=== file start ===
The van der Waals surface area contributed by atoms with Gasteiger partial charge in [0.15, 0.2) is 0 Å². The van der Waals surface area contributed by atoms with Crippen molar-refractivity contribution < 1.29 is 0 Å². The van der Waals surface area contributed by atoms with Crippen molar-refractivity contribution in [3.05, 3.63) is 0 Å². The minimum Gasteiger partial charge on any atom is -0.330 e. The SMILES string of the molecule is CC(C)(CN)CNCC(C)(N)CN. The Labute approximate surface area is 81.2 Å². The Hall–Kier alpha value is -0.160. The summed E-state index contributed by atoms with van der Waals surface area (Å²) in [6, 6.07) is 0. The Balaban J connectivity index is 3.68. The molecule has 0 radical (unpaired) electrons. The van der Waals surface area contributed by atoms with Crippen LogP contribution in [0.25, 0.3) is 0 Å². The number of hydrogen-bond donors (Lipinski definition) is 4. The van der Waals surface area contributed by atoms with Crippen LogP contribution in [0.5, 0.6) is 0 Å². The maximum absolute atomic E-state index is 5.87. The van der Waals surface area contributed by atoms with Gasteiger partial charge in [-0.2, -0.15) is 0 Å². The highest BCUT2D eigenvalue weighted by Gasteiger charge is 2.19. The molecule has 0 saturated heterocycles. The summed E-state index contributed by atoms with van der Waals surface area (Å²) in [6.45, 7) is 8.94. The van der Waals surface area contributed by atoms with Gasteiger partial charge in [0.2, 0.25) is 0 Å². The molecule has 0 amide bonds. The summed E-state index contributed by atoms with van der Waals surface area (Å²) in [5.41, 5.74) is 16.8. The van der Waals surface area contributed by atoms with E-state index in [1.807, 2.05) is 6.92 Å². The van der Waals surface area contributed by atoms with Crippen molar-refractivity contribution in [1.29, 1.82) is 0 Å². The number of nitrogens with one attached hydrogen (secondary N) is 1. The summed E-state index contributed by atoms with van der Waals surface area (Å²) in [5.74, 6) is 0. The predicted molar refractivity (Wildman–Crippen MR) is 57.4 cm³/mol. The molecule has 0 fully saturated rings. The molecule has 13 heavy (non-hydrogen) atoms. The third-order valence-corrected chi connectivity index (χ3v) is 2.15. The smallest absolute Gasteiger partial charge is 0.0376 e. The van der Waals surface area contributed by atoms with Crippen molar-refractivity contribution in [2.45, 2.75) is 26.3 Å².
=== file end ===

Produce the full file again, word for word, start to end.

The van der Waals surface area contributed by atoms with Gasteiger partial charge in [0.15, 0.2) is 0 Å². The van der Waals surface area contributed by atoms with Crippen molar-refractivity contribution < 1.29 is 0 Å². The van der Waals surface area contributed by atoms with Crippen molar-refractivity contribution in [3.05, 3.63) is 0 Å². The minimum Gasteiger partial charge on any atom is -0.330 e. The SMILES string of the molecule is CC(C)(CN)CNCC(C)(N)CN. The Labute approximate surface area is 81.2 Å². The Hall–Kier alpha value is -0.160. The summed E-state index contributed by atoms with van der Waals surface area (Å²) in [6, 6.07) is 0. The Balaban J connectivity index is 3.68. The molecule has 0 radical (unpaired) electrons. The van der Waals surface area contributed by atoms with Crippen LogP contribution in [0.25, 0.3) is 0 Å². The number of hydrogen-bond donors (Lipinski definition) is 4. The van der Waals surface area contributed by atoms with Crippen LogP contribution in [0.5, 0.6) is 0 Å². The maximum absolute atomic E-state index is 5.87. The van der Waals surface area contributed by atoms with Gasteiger partial charge in [-0.2, -0.15) is 0 Å². The highest BCUT2D eigenvalue weighted by Gasteiger charge is 2.19. The molecule has 0 saturated heterocycles. The summed E-state index contributed by atoms with van der Waals surface area (Å²) in [6.45, 7) is 8.94. The van der Waals surface area contributed by atoms with Gasteiger partial charge in [0.2, 0.25) is 0 Å². The molecule has 0 amide bonds. The summed E-state index contributed by atoms with van der Waals surface area (Å²) in [5.41, 5.74) is 16.8. The van der Waals surface area contributed by atoms with E-state index in [1.807, 2.05) is 6.92 Å². The van der Waals surface area contributed by atoms with Crippen molar-refractivity contribution in [1.29, 1.82) is 0 Å². The number of nitrogens with one attached hydrogen (secondary N) is 1. The summed E-state index contributed by atoms with van der Waals surface area (Å²) in [5.74, 6) is 0. The predicted molar refractivity (Wildman–Crippen MR) is 57.4 cm³/mol. The molecule has 0 fully saturated rings. The molecule has 13 heavy (non-hydrogen) atoms. The third-order valence-corrected chi connectivity index (χ3v) is 2.15. The smallest absolute Gasteiger partial charge is 0.0376 e. The van der Waals surface area contributed by atoms with Crippen molar-refractivity contribution in [2.45, 2.75) is 26.3 Å².